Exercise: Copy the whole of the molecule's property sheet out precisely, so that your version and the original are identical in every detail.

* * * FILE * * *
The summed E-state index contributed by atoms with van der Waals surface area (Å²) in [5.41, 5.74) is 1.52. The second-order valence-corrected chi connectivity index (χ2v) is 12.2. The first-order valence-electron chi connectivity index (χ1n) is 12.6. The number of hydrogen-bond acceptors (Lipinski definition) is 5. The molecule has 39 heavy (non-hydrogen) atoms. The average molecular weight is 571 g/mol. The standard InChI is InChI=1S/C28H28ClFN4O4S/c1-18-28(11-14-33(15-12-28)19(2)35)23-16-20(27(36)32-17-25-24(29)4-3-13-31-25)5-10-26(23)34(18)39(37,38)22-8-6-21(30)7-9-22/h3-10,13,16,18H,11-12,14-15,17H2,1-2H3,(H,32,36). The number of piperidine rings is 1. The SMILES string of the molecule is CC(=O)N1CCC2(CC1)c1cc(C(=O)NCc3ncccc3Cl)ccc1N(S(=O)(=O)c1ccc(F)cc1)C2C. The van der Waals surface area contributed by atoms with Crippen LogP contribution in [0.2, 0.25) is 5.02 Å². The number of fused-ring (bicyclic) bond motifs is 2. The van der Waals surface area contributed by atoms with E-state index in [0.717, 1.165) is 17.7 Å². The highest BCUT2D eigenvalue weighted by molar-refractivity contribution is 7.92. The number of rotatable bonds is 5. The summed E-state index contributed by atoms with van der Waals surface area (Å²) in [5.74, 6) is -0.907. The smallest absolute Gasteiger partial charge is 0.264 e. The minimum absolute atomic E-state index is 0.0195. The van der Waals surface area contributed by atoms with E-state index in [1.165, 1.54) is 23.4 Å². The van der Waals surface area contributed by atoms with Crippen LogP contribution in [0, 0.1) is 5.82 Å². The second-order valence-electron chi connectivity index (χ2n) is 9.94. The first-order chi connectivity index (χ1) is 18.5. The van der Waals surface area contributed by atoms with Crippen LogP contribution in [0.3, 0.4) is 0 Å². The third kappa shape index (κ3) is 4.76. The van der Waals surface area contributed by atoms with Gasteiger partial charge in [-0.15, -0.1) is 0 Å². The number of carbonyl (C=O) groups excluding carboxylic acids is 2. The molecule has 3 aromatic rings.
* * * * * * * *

The summed E-state index contributed by atoms with van der Waals surface area (Å²) in [5.41, 5.74) is 1.52. The second-order valence-corrected chi connectivity index (χ2v) is 12.2. The first-order valence-electron chi connectivity index (χ1n) is 12.6. The number of hydrogen-bond acceptors (Lipinski definition) is 5. The molecule has 39 heavy (non-hydrogen) atoms. The average molecular weight is 571 g/mol. The standard InChI is InChI=1S/C28H28ClFN4O4S/c1-18-28(11-14-33(15-12-28)19(2)35)23-16-20(27(36)32-17-25-24(29)4-3-13-31-25)5-10-26(23)34(18)39(37,38)22-8-6-21(30)7-9-22/h3-10,13,16,18H,11-12,14-15,17H2,1-2H3,(H,32,36). The number of piperidine rings is 1. The SMILES string of the molecule is CC(=O)N1CCC2(CC1)c1cc(C(=O)NCc3ncccc3Cl)ccc1N(S(=O)(=O)c1ccc(F)cc1)C2C. The van der Waals surface area contributed by atoms with Crippen LogP contribution in [0.2, 0.25) is 5.02 Å². The number of fused-ring (bicyclic) bond motifs is 2. The van der Waals surface area contributed by atoms with E-state index in [0.717, 1.165) is 17.7 Å². The highest BCUT2D eigenvalue weighted by molar-refractivity contribution is 7.92. The number of rotatable bonds is 5. The summed E-state index contributed by atoms with van der Waals surface area (Å²) in [5.74, 6) is -0.907. The smallest absolute Gasteiger partial charge is 0.264 e. The minimum absolute atomic E-state index is 0.0195. The van der Waals surface area contributed by atoms with E-state index in [1.165, 1.54) is 23.4 Å². The van der Waals surface area contributed by atoms with Crippen LogP contribution in [0, 0.1) is 5.82 Å². The second-order valence-electron chi connectivity index (χ2n) is 9.94. The first-order chi connectivity index (χ1) is 18.5. The van der Waals surface area contributed by atoms with Crippen LogP contribution in [0.3, 0.4) is 0 Å². The third kappa shape index (κ3) is 4.76. The van der Waals surface area contributed by atoms with Gasteiger partial charge in [-0.15, -0.1) is 0 Å². The number of carbonyl (C=O) groups excluding carboxylic acids is 2. The molecule has 3 aromatic rings.